WordPress Jetpack has powerful features


Jetpack is a free plugin for self-hosted WordPress blogs from WordPress.com that adds a plethora of new features and functionality. Stats and Shortcodes are among the most popular of its thirty modules. I’ve just added three powerful new Jetpack features to my blogs and to client blogs. They are Publicize, Photon, and Enhanced Distribution.

Publicize. Autopost to Facebook, Twitter, and LinkedIn.

Crossposting from blogs to social media is important, as focus inexorably shifts from blogs to social media. A blog is great for branding and as a home base. However, there is increasingly engagement on social media than on blogs. Jetpack Sharing appears on the Edit Post page directly under Publish. You can choose which sites to crosspost to. Best of all, it does a superb job of formatting the posts. It doesn’t schedule autoposts in the future, maybe a future version will.  If you need to autopost in the future, use Hootsuite.

Photon. Content Distribution Network for images.

CDNs host blog data and images on their servers across the country and planet, which cuts load on the blog itself and speeds delivery to users. The original images remain on your blog. The CDN copies them to its servers and that’s what users see. Some CDNs practically require a PhD to configure (Hi W3TC!) and while they offer much more, Photon will put all your images on WordPress servers with one click. Highly recommended.

Enhanced Distribution gets your content out there faster.

The plugin in author explains:

Turning off Enhanced Distribution will prevent your published posts and comments being sent to the companies that consume the WordPress.com firehose. This doesn’t mean they can’t get the data; it’s all available on your site feed. It just means they get it faster and they don’t have to poll your site.

The benefits might not be immediately apparent but they are there. Every company that receives firehose updates has the opportunity to show your content to more people.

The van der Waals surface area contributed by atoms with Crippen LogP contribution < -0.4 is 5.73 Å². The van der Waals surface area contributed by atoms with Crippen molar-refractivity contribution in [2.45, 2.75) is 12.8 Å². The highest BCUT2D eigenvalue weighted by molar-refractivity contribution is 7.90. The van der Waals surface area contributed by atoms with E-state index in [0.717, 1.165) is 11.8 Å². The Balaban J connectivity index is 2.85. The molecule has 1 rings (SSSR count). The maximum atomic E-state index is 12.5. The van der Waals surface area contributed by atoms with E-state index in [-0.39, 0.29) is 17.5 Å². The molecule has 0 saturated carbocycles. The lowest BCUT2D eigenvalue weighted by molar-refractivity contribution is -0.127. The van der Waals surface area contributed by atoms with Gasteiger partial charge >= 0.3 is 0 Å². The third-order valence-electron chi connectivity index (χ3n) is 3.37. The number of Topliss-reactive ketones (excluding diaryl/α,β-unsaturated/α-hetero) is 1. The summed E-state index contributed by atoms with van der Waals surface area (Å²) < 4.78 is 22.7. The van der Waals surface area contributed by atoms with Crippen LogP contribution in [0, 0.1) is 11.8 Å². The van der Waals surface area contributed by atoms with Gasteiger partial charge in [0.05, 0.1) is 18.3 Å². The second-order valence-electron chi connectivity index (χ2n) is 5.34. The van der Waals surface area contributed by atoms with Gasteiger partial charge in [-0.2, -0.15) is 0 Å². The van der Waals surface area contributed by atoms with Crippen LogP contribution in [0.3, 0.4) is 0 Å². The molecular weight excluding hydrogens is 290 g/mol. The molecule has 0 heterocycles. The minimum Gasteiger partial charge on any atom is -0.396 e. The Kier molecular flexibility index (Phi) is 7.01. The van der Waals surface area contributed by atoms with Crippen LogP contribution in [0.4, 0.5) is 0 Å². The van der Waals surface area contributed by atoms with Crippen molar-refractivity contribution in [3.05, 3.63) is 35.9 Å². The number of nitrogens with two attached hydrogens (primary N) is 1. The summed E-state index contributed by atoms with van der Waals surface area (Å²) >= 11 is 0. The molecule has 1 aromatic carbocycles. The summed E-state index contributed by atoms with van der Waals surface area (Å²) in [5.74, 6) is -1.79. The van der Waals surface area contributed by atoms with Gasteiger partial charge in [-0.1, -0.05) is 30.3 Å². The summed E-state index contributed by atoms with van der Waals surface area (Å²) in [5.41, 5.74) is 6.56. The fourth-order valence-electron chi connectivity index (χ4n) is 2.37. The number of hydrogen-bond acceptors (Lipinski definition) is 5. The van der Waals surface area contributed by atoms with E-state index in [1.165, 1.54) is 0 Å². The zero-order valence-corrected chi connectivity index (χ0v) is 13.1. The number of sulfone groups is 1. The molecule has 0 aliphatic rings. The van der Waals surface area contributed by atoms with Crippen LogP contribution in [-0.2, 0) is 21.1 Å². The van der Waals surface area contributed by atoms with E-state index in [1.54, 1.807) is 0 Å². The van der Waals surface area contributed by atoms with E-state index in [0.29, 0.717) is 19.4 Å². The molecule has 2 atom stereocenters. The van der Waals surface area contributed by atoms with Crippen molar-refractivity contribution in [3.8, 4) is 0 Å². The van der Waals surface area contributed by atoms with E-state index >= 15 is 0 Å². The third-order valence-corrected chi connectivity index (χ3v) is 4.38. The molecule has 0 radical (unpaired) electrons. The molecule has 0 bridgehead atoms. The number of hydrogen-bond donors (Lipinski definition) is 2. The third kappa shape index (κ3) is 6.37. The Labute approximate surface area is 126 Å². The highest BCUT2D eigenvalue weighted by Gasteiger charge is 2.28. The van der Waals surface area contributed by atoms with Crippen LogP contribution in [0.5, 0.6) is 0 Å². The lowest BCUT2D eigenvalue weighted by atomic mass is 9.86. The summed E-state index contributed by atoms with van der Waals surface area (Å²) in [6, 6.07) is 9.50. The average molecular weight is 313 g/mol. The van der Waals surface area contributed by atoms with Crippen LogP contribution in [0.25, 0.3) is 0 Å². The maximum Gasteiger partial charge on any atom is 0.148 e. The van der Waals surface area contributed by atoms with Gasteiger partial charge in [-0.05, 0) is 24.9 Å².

Performance used to be an issue with Jetpack as it bogged down the site. These issues appear to be resolved. However, you should disable all JetPack modules you aren’t using.

Woot! I fixed a cranky WordPress plugins conflict

Coders and bloggers can do the victory dance too…

Geek alert: this will be highly technical, convoluted, and no doubt indecipherable to many. A WordPress plugins conflict on this blog made it seemingly impossible to create a sitemap, no matter what I did. The problem appeared to be a problem deep with the innards of W3 Total Cache. If I deactivated W3TC, sitemaps were created. But I couldn’t stop using W3TC because it also publishes to my Amazon CDN.

A disk cache like W3TC speeds up a website by offering static HTML pages to visitors rather than re-creating the page each time with dozens of database operations, etc. The home page of this blog is written in PHP and accesses the database. W3TC makes a HTML copy of the home page and gives that to readers. It knows when a post is added or updated and automatically updates the cache.

W3TC also publishes all the images and much of the code on the blog to a content distribution network on Amazon, who puts it on servers across the planet. So, if someone in Japan looking at polizeros, they will be viewing a header image stored on Amazon servers in Asia rather than in Texas, where the blog is hosted at Rackspace. This allows much faster access to the blog and cuts way down on server usage. My bill last month from Amazon was about $2. This clearly shows the power and advantages of cloud computing. You only pay for what you use, with no monthly minimum charges.

A sitemap is a special text file that lists all the pages and posts on the blog. Search engines use them to quickly find and index what is on the website. But whenever I tried to create a sitemap with W3TC activated, a page not found error would occur when trying to view it. After trying several sitemap plugins, I settled on the BWP Google XML Sitemap plugin, got the error again, and emailed the developer.

Folks, when you email a developer, be nice! A grumpy inquiry may get ignored. My inquiry was friendly and he had the answer. Go to the 404 error section of the W3TC Browser Cache tab and change sitemap\.xml(\.gz)? to (sitemapindex|[a-z0-9_-]+)\.xml. I did so and the sitemap then created itself instantly. See, wasn’t that simple. 🙂